As part of the 20th anniversary of Festival Quartiers Danse, Malandain Ballet Biarritz staged Nocturnes at the Wilder Building’s Studio-Theatre. Intrigued by the darker side of Chopin’s music, company founder/choreographer Thierry Malandain moved his dancers along a narrow strip amid a pervasive gloom, an arrangement that, according to program notes, recalled medieval “funeral dances.” To me, the work’s duets and trios, which featured many leg extensions and balletic skill, showed people aching for romance, finding and then losing love because of rivalry or caprice.
The double bill also featured Reset, a compelling duet by Montrealer Véronique Giasson. To a gently rumbling soundscape, Laurent Le Gall made simple arm movements that partner Giasson repeated. Soon the gestures gained amplitude, the strict parallelism waned, and the two moved about freely. Joining together, the pair wove intricate body shapes followed by a return to less tense parallel moves. This dramatic pattern repeated throughout the piece, which brightened toward the end at a piano’s tinkling. Methodically the pair returned to their opening side-by-side stance, ready to “reset.”
In the festival’s closing anniversary show — another double bill at the Studio-Theatre — Dirt, by Montreal’s Tentacle Tribe, again showed the urban-dance-inspired prowess of its three male and one female dancers. The movement flowed relentlessly in complex body-to-body choreography requiring the most acute sense of one’s centre of gravity. This was especially true in a tightly woven duet in which choreographer Elon Höglund and Amara Barner repeatedly rolled over and under each other, creating an intimate meeting of equals. Höglund inserted more acrobatic moves than in past works, generating audience gasps, as when he executed a full flip at speed while staying true to the subtle rhythmic soundscape.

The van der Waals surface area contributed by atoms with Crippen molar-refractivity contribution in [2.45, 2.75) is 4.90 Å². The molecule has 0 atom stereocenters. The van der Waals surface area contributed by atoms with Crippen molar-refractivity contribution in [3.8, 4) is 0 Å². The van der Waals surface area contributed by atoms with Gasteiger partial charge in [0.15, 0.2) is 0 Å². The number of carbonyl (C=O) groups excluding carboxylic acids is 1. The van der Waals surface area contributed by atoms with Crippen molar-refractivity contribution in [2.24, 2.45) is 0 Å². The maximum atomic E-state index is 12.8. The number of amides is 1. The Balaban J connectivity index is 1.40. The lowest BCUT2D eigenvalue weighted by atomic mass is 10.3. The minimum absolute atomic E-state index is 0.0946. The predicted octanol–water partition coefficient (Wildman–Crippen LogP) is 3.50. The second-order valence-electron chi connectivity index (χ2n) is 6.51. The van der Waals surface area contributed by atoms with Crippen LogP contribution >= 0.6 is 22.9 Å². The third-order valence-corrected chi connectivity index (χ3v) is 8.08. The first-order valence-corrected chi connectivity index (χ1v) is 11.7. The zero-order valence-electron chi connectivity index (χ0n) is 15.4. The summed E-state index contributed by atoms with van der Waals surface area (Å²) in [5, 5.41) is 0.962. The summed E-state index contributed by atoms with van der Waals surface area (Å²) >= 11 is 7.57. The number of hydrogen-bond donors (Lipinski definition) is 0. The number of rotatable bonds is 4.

The bill’s opening piece was by Montrealer Pauline Gervais for Pauline Berndsen Danse, a contemporary group she founded in 2018. In MMXX, five dancers in black bodysuits initially moved stiffly like robots to pop music choruses, never touching. Eventually movements softened, physical contact was initiated, and relationships developed as Enrico Caruso sang an aria of romantic hope, Una furtiva lagrima. Then, rather pessimistically, everyone reverted to their primal robotic state. Why everyone moved from isolation to connectedness and back again was a key unanswered question.
Article by journalist Victor Swoboda, published on December 1st, 2022 for Dance International